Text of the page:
A Hannah Montana wish

When 13-year-old Karli Hintz learned the Waukesha County Deputy Sheriff's Association and the Make-A-Wish Foundation were working to grant her wish to meet "tween" idol Miley Cyrus – pop star "Hannah Montana" on the popular Disney Channel program – she could hardly contain her excitement.

"Her spirits are so high right now," said her mother, Lynn Hintz.

Karli, who was diagnosed with a cancerous brain stem tumor in April, was already excited about beginning eighth grade Tuesday at Horning Middle School. She's also been looking forward to moving her horse, Cinnamon, to the family's Town of Waukesha home from a Mukwonago stable.

But then just in the past couple weeks, she learned the meeting with Cyrus is going to happen, and soon, her mother said.

Karli chose to meet the 14-year-old Cyrus as her wish because she is a fan of the show, they are close in age and Karli likes to sing just like Hannah Montana, her mother said. Karli is also musically talented; she plays the piano and oboe. She just can't do it as much anymore because she has lost movement on her left side, her mother said.

The deputy sheriff's association hopes to raise enough money at its 19th annual benefit for the Make-A-Wish Foundation on Sept. 7-8 so Karli can meet Cyrus, said organizer Capt. Karen Ruff.

In the 18 years the association has been holding the event, $180,000 has been raised to grant wishes from a personal computer to trips to a tree fort.

Renee Kirnberger, director of development and communication for the Wisconsin chapter of the Make-A-Wish Foundation, said it is the group's procedure to bring children to the celebrity they wish to meet. The foundation grants wishes to children with life-threatening illnesses.

Karli and her family are expected to travel to meet Cyrus, a daughter of country singer Billy Ray Cyrus. The character lives a secret life as a pop star on the TV show.

Lynn Hintz said she hesitated when someone suggested they apply to the Make-A-Wish Foundation after Karli's diagnosis, believing there were other children who perhaps needed a wish more. But after witnessing the radiation, surgeries and procedures, physician appointments and now chemotherapy that her only daughter has gone through in the past five months, she said she believes Karli deserves a wish just as much as any child.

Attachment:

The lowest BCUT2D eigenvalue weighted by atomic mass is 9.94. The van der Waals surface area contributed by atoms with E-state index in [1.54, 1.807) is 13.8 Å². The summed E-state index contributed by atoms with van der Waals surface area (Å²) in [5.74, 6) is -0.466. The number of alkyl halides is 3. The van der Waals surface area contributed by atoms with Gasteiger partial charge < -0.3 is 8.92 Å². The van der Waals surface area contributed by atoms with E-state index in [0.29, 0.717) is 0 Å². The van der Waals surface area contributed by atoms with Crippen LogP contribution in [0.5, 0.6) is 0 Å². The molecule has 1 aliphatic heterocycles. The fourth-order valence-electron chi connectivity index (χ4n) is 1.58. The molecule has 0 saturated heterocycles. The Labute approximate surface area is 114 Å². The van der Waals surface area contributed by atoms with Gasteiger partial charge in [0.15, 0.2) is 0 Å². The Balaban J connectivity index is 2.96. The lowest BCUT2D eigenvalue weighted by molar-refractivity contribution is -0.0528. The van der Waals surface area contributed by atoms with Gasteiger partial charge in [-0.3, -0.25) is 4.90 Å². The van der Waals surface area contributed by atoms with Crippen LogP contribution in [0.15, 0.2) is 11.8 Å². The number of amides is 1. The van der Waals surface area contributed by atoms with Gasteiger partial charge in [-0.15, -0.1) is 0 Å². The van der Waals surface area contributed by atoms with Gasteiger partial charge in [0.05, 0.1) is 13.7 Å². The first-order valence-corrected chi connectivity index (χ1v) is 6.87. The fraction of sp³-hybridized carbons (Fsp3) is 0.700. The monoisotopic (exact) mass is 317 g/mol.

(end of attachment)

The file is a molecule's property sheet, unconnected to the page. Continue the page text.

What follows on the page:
"Karli is the most amazing child," she said. She makes friends easily and is a go-getter, and she is someone who sets her mind to doing something and does it, Hintz added.

"To think this spirit could be taken away from us by this illness is too much," Hintz said.

The Hintz family hopes to be at the deputy sheriff's association event next Saturday.

All funds raised go to grant wishes, Ruff said. Off-duty deputies, dispatchers, other department members and their families run the event, and all items are donated.

Ruff said the response from the first event in 1989 was so positive they decided to keep going, and they teamed up with the Make-A-Wish Foundation the next year.

This year's event will be at the Sussex Village Park on Main St.

Past Make-A-Wish recipients and their families will reunite at the event, Ruff said.

Any money left over after granting Karli's wish would go toward granting wishes of other sick children.

Lynn Hintz said her family is taking one day at time and hoping the chemotherapy will slow or stop Karli's tumor from growing. They say they are trying live every day to the fullest. They can accomplish that, she said, through prayers and well-wishes they receive on a Web site dedicated to Karli. And with the help of relatives, friends and fellow church members, they have a research team weeding through clinical trials and medical procedures they hope will help Karli.

While their lives have been turned upside down, Hintz said, "Karli just wants to do normal things, and we're trying to give her that."